In Sept. 2016, with Murphy at the helm for his 23rd season, Harvard took a new step, away from the summit and onto the ridgeline.
“Harvard Voted #IvyFootball Preseason Favorite for Sixth Time in Nine Years,” blared the Ivy League press release on Aug. 9, 2016.
The prediction came despite an unsettled Crimson roster. Fifteen starters. Nine first-team selections. Four NFL signees. All gone in the twist of a clock, and all needing replacements.
That plug-and-go narrative contrasted with Penn, which polled second. The star trio of Alek Torgersen (quarterback), Justin Watson (wide receiver), and Tre Solomon (running back) returned to lead the Quakers attack.
Fresh faces versus the veterans—already the playbill was set. Ironically, it was the fresh faces trying to preserve a history of success, while the veterans sought to forge a tradition of their own.
For Harvard, Anthony Firkser represented a bridge to the past. Currently, 13 Crimson graduates hold NFL contracts. Four played tight end in college.
In 2014 and 2015, Firkser backed up Ben Braunecker, now a member of the Chicago Bears, but still landed on the All-Ivy second team. Senior year offered a chance to break out.
In week three, facing Georgetown at home, Firkser tallied four catches, 134 yards, and two touchdowns—in the first half alone.
That performance helped Harvard secure a 31-17 victory and allay any fears about an early-season collapse. In each of the first three games (against Rhode Island, Brown, and Georgetown), the Crimson eclipsed 30 points and won by double-digits.
"You're not going to be perfect every day. The best part is holding yourself to a higher standard that you know you can achieve," senior defensive lineman James Duberg said.
In October, then, Harvard launched into conference play with a spotless résumé—just as everyone had expected. A 29-13 triumph over Cornell did nothing to dispel the idea. Beneath the surface, though, intrigue boiled.
In the first four games, senior quarterback Joe Viviano had thrown seven scores without a turnover. But a hurt knee ruled him out for the Oct. 15 contest at Holy Cross. Injuries also sidelined sophomore wide receiver Justice Shelton-Mosley and junior rusher Semar Smith.
Harvard entered Worcester, Mass., with a depleted cast, and the Crimson did not fare well, falling 27-17.
Even with the asterisks, the loss came as a shock. Harvard had won its last 16 nonconference matchups. And, in a particular point of pride for Murphy, the Crimson had not dropped a road match since Nov. 2012.
With those streaks over, the subsequent matchup at Princeton loomed as a major test. Despite facing a 14-0 deficit, the Tigers clawed back to tie the contest at 17.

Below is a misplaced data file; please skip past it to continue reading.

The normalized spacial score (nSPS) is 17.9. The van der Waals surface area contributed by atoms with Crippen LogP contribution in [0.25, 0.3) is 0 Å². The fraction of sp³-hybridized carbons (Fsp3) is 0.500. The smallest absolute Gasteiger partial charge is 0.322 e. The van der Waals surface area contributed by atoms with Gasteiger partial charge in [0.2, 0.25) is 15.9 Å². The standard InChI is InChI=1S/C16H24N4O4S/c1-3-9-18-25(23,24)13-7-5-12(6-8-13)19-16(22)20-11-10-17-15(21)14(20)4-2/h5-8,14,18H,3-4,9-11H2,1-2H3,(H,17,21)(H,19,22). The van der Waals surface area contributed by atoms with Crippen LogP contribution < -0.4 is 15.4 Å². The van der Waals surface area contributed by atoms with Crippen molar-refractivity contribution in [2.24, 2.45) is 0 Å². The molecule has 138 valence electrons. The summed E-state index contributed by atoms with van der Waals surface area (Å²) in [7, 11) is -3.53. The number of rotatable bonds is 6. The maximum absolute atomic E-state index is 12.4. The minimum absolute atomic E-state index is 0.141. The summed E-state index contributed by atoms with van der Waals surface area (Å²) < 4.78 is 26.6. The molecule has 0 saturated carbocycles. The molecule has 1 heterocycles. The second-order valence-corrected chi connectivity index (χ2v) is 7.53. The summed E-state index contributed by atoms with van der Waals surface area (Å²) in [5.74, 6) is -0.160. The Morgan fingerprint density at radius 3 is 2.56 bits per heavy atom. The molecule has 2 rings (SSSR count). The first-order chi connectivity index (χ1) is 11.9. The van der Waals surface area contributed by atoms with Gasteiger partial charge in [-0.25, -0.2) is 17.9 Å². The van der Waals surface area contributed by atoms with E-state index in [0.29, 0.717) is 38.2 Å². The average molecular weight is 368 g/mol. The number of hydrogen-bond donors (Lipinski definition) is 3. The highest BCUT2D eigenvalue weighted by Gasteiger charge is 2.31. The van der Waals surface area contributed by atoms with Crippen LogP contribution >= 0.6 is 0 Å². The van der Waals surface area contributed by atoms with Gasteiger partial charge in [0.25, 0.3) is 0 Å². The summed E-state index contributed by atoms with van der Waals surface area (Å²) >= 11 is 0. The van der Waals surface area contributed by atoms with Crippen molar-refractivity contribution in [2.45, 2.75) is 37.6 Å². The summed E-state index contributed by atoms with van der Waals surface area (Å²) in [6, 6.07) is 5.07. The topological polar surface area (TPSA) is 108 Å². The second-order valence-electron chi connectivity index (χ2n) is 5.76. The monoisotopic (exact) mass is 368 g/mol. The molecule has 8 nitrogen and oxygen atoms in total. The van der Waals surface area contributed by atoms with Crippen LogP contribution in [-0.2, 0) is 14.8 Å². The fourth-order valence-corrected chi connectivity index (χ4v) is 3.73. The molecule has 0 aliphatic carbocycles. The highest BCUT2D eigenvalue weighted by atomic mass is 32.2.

Against all momentum, Harvard held steady. In overtime, 2017 captain Luke Hutton broke up a third-down pass to force a field goal, and on the next possession, Viviano scrambled for a third-down conversion.
Two plays later, when the quarterback fell over the goal line, the Crimson could take a deep breath. A 5-1 overall record was not perfect, but a 3-0 league mark was all that mattered.
Week by week, the Harvard four-peat was coming together. But then it all fell apart.
For the Crimson, no rival means more than Yale, but Harvard reserves a special hatred for Penn. The Quakers are tied with Dartmouth for the most Ancient Eight titles (18). Crimson players still relay the legend of how Penn snuffed out championship cigars on the Harvard Stadium turf.
In 2015, the Quakers upset the Crimson, 35-25, to break a 22-game win streak. Nov. 11, 2016 offered a chance for revenge.
After one-score wins over Dartmouth and Columbia, Harvard arrived at Franklin Field with a perfect league record. But on a blustery night, the offense froze. Viviano threw three interceptions in the first half.
Late in the fourth quarter, the Crimson faced a 14-6 deficit. Harvard mounted a tying push, capped off by a 26-yard touchdown pass.
With three minutes to play, though, the Quaker offense revived. Penn marched down the field, and with 15 seconds left, wide receiver Justin Watson plunged the dagger—a slant touchdown.
“The aftermath was disappointment, immediately,” Duberg said. “[But] you can’t keep beating yourself up. That’s not going to help you.”
Crimson players would not get revenge. All they could hope for, in the best of worlds, was a split Ivy title. That result hinged on the last weekend—meaning the Harvard-Yale game. The historic four-peat was at stake.
Absent from the Penn game was cornerback Sean Ahern. An October shoulder injury had limited the captain. Each week, he suited up. And each week, he stood sentinel on the sidelines.
As a sophomore and junior, Ahern had made the All-Ivy first team. In 2016, he was back for a grand finale—if not for this injury.
“I could see the pained look on his face every single practice,” Duberg said. “Every single game, that pain had magnified 10 times over.”
A few days after the Penn game, Ahern reflected on what the Harvard-Yale game might mean. Biting his lip, he gazed across Harvard Stadium.
“It’s definitely tough not being out there with the guys,” the captain said. “That’s why I came back, to play 10 games…. [But] those three championships didn’t just happen. Now we have a chance to do four.”
Every year, The Game takes place on a Saturday. Which means that the Last Lap takes place on Thursday. Per tradition, seniors circle the field and shake hands with all teammates and coaches.